On July 1, Morocco, became the first Arab country to peacefully vote itself into freedom–complete with a bicameral congress, elected president, protections for religious minorities (including the long-established Jewish community) and equal rights for women.
Yet the response from Washington was… cue the crickets.
The noisy silence is telling. President Barack Obama has said nothing about the first Arab country to become a democracy without U.S. tanks rumbling through its streets or mass uprisings of its citizens. Nor have congressional Republicans said much.
Washington, especially Obama’s State Department, has a democracy problem. Too many see democracy promotion as a Bush-era priority, others see democracy as “cultural imperialism,” and still others see dangers, not opportunities. The fear is that the Muslim Brotherhood or some other radical Islamist group may come to power.
The democracy doubters couldn’t be more wrong. The 19th century classical liberal thinkers were right about universal values being universal and people having a natural longing for natural rights.
Only by denying ordinary people their rights to freedom of speech and peaceful assembly is mass support of extremists born. Give people rights and an outlet and the extremists will sidelined. Of course, this must be done gradually and with care, as Morocco has done steadily since 2000.
The Morocco democracy referendum won with the participation of 73.46% of eligible voters, according to Morocco’s constitution council, the government body that supervised the referendum. By contrast, the most recent national election (for an assembly with far weaker powers) attracted only 37.5% of eligible voters. Almost three-quarters of Moroccans did not see democracy as a foreign import, but as a natural right long delayed in arriving.
And the huge turnout was a remarkable rebuke to the radical Islamists who called for a boycott. Al Qaeda’s North African wing, Al Qaeda in the Magreb (AQIM), has repeatedly thundered its opposition to democracy, which, in their view, substitutes the views of the majority for the strict Sharia law of God. They lost, overwhelmingly.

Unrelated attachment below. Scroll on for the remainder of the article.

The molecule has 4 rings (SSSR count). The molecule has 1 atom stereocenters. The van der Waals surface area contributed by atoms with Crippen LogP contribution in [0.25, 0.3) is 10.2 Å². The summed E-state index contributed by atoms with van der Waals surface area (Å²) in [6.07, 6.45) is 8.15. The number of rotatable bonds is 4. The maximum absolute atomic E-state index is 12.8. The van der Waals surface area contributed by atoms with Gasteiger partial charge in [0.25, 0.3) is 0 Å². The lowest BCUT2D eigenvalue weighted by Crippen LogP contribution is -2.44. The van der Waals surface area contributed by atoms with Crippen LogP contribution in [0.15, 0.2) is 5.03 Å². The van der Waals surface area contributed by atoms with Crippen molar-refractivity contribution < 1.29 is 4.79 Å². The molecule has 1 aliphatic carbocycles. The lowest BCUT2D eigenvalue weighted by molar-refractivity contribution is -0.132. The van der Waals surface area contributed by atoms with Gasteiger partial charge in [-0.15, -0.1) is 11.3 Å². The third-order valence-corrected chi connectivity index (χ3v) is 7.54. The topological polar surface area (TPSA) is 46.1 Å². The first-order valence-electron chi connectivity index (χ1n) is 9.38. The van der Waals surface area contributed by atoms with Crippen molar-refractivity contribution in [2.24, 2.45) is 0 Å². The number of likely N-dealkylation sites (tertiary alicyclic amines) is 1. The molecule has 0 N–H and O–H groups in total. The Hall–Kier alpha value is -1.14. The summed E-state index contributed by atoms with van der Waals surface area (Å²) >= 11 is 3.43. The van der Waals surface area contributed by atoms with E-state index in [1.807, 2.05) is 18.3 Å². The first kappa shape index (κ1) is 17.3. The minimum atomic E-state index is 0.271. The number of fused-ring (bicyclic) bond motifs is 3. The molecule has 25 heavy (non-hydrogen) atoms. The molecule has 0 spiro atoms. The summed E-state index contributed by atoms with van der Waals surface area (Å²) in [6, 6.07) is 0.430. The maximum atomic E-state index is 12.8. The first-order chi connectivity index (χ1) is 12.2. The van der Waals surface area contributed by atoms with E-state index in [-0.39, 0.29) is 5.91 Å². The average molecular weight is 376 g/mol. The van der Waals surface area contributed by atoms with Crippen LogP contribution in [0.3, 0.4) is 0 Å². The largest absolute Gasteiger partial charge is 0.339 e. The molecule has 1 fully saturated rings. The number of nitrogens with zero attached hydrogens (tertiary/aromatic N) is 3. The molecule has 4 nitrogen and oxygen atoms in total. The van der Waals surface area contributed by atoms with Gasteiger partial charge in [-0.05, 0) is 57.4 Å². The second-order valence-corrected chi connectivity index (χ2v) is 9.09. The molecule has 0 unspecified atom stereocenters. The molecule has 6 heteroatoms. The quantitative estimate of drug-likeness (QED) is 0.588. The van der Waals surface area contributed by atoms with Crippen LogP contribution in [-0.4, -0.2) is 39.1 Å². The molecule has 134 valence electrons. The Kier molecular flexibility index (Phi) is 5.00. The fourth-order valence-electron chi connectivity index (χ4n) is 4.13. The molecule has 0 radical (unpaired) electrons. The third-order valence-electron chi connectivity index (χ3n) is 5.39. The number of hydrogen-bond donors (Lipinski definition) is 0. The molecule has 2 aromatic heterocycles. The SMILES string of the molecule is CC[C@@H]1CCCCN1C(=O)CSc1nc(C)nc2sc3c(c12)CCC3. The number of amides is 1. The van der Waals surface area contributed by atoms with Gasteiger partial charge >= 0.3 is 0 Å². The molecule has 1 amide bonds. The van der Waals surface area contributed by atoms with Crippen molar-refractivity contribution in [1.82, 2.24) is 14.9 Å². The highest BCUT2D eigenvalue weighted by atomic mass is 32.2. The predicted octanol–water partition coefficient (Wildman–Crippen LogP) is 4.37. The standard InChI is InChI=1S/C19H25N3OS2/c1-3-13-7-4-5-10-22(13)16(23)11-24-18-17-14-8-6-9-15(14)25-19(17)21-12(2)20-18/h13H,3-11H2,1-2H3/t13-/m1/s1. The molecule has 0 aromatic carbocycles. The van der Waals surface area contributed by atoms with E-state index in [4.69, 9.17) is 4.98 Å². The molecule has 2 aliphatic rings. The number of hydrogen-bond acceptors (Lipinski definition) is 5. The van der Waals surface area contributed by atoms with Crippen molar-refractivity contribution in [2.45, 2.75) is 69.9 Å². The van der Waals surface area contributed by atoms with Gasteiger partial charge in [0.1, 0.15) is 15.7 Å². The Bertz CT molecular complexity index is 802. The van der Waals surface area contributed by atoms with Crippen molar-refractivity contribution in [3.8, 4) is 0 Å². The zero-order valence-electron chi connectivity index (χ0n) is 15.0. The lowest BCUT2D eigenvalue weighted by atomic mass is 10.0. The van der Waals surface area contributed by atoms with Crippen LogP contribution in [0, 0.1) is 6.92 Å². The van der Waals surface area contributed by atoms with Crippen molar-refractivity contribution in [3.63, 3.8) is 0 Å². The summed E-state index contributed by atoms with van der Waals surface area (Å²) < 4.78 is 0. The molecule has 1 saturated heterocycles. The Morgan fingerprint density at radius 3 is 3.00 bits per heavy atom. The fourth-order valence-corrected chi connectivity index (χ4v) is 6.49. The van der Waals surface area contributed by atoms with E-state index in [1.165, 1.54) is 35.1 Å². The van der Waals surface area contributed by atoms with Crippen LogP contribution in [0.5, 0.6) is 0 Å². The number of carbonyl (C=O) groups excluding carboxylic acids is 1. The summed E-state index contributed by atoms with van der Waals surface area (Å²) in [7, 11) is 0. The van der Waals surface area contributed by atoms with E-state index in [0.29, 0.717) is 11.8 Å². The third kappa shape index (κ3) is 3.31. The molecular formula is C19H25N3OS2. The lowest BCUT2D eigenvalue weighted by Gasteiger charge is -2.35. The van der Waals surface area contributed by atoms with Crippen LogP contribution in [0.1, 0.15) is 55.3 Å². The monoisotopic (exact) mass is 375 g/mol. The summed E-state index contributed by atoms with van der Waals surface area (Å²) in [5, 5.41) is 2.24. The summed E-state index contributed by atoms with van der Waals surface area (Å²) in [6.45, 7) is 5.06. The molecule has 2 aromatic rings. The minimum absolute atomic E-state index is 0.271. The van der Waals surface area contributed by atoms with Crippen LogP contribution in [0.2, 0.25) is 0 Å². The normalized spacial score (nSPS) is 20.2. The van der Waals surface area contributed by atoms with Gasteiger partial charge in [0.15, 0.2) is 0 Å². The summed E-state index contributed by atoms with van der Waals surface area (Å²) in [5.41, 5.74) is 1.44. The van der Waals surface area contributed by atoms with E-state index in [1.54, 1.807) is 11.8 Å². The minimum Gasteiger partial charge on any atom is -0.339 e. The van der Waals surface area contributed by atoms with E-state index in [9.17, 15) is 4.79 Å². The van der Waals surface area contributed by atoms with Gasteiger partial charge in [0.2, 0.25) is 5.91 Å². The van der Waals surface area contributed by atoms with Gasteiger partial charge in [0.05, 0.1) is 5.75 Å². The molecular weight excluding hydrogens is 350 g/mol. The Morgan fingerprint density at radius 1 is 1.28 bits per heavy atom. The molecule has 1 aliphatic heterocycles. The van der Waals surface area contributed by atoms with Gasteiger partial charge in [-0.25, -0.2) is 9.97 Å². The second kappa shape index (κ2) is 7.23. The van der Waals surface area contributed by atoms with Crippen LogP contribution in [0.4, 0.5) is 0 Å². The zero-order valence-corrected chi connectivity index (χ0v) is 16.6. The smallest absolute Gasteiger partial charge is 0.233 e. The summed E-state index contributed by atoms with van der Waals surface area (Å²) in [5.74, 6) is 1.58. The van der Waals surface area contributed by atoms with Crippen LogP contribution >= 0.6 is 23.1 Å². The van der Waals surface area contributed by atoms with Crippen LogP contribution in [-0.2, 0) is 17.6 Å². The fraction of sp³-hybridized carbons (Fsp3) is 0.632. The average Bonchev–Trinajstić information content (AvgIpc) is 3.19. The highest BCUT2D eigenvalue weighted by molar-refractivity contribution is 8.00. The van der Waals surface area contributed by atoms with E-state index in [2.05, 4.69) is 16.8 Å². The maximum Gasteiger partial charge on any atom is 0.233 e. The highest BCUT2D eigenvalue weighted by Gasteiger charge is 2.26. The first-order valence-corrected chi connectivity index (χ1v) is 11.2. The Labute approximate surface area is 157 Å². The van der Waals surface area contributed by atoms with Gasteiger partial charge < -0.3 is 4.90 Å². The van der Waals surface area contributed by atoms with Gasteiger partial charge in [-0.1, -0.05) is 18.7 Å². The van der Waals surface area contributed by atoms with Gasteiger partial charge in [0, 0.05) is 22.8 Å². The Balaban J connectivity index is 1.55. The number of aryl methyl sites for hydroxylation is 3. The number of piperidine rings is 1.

Some 97.5% of voters voted yes, indicating that almost three-quarters of adult Moroccans want real, Western-style democracy. Another 1.5% voted no, with the balance casting blank or spoiled ballots.
But Washington’s mindset is mired in the late 1960s and 1970s, when many of the senior policy makers graduated from college. Perhaps they read too much Marx and too little Mill, leaving them mentally unprepared for a complex world.
Thus, the few official statements from the State Department have been clueless and damaging.
In the run-up to the July 1 referendum, a State department spokesman used a single tepid adjective to describe the move toward the Arab world’s first peaceful democratic revolution: “encouraging.”
When I went to the Casablanca office of Ahmed Charai, publisher of L’Observateur and number of other Moroccan newspapers and magazines, I could tell the adjective still stung. His English was good enough to know that “encouraging” is what you say about a D student who has finally managed a C+.
Over the next few days, I heard that word “encouraging” parsed by a number of other prominent Moroccans, including the Minister of Interior Saad Husar, who oversees the nation’s internal police forces. The word seemed insultingly small and careful; a word best reserved for a development in North Korea.
It is not a word for a dramatic shift from an absolute (though relatively gentle) monarchy with a weak consultative assembly to a constitutionally limited monarchy with a strong, sovereign parliament and an elected president who can remove executive branch officials without entreating the king.
On the campaign trail, Barack Obama promised to engage the world without Bush’s swagger. Instead, he offers the foreign policy of President Woodrow Wilson; a professor’s policy that is better at lecturing than listening.
Later, on July 1, the day of Morocco’s historic referendum, a State Department spokesman managed to squeak out a slightly longer statement: “We congratulate the people and the Moroccan leadership on the peaceful conduct of the referendum,” said Mark Toner, a spokesman for the State Department, during the department’s daily press conference.
And that’s it. Thanks for not rioting.